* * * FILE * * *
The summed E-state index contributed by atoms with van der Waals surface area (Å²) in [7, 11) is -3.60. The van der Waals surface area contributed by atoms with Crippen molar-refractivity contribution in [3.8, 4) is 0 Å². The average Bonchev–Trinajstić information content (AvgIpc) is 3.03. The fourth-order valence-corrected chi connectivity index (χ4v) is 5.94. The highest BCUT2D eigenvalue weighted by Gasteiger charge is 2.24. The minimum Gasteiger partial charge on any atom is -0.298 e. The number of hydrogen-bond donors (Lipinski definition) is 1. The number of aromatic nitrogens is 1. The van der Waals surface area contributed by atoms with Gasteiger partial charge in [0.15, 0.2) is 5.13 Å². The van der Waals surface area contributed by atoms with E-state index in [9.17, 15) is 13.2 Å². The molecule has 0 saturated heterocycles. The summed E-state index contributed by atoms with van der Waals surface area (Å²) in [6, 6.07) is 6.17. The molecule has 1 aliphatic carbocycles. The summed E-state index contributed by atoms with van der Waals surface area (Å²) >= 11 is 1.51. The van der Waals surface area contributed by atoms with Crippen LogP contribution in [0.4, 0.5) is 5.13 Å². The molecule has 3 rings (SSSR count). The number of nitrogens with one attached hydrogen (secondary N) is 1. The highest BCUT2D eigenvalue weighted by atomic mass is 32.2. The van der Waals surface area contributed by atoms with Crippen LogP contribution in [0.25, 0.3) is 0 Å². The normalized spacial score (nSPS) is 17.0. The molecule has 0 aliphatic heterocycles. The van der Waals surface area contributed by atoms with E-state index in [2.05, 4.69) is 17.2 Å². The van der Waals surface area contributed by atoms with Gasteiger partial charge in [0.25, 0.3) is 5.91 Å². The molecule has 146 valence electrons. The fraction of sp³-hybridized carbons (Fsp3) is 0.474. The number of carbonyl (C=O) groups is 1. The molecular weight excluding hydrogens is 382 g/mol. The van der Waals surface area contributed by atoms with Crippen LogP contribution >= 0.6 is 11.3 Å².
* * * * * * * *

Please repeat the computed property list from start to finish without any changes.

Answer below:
The summed E-state index contributed by atoms with van der Waals surface area (Å²) in [7, 11) is -3.60. The van der Waals surface area contributed by atoms with Crippen molar-refractivity contribution in [3.8, 4) is 0 Å². The average Bonchev–Trinajstić information content (AvgIpc) is 3.03. The fourth-order valence-corrected chi connectivity index (χ4v) is 5.94. The highest BCUT2D eigenvalue weighted by Gasteiger charge is 2.24. The minimum Gasteiger partial charge on any atom is -0.298 e. The number of hydrogen-bond donors (Lipinski definition) is 1. The number of aromatic nitrogens is 1. The van der Waals surface area contributed by atoms with Gasteiger partial charge in [0.15, 0.2) is 5.13 Å². The van der Waals surface area contributed by atoms with E-state index in [9.17, 15) is 13.2 Å². The molecule has 0 saturated heterocycles. The summed E-state index contributed by atoms with van der Waals surface area (Å²) in [6, 6.07) is 6.17. The molecule has 1 aliphatic carbocycles. The summed E-state index contributed by atoms with van der Waals surface area (Å²) >= 11 is 1.51. The van der Waals surface area contributed by atoms with Crippen LogP contribution in [0.4, 0.5) is 5.13 Å². The molecule has 3 rings (SSSR count). The number of nitrogens with one attached hydrogen (secondary N) is 1. The highest BCUT2D eigenvalue weighted by atomic mass is 32.2. The van der Waals surface area contributed by atoms with Crippen LogP contribution in [0.25, 0.3) is 0 Å². The normalized spacial score (nSPS) is 17.0. The molecule has 0 aliphatic heterocycles. The van der Waals surface area contributed by atoms with E-state index in [2.05, 4.69) is 17.2 Å². The van der Waals surface area contributed by atoms with Gasteiger partial charge in [0.25, 0.3) is 5.91 Å². The molecule has 146 valence electrons. The fraction of sp³-hybridized carbons (Fsp3) is 0.474. The number of carbonyl (C=O) groups is 1. The molecular weight excluding hydrogens is 382 g/mol. The van der Waals surface area contributed by atoms with Crippen LogP contribution >= 0.6 is 11.3 Å².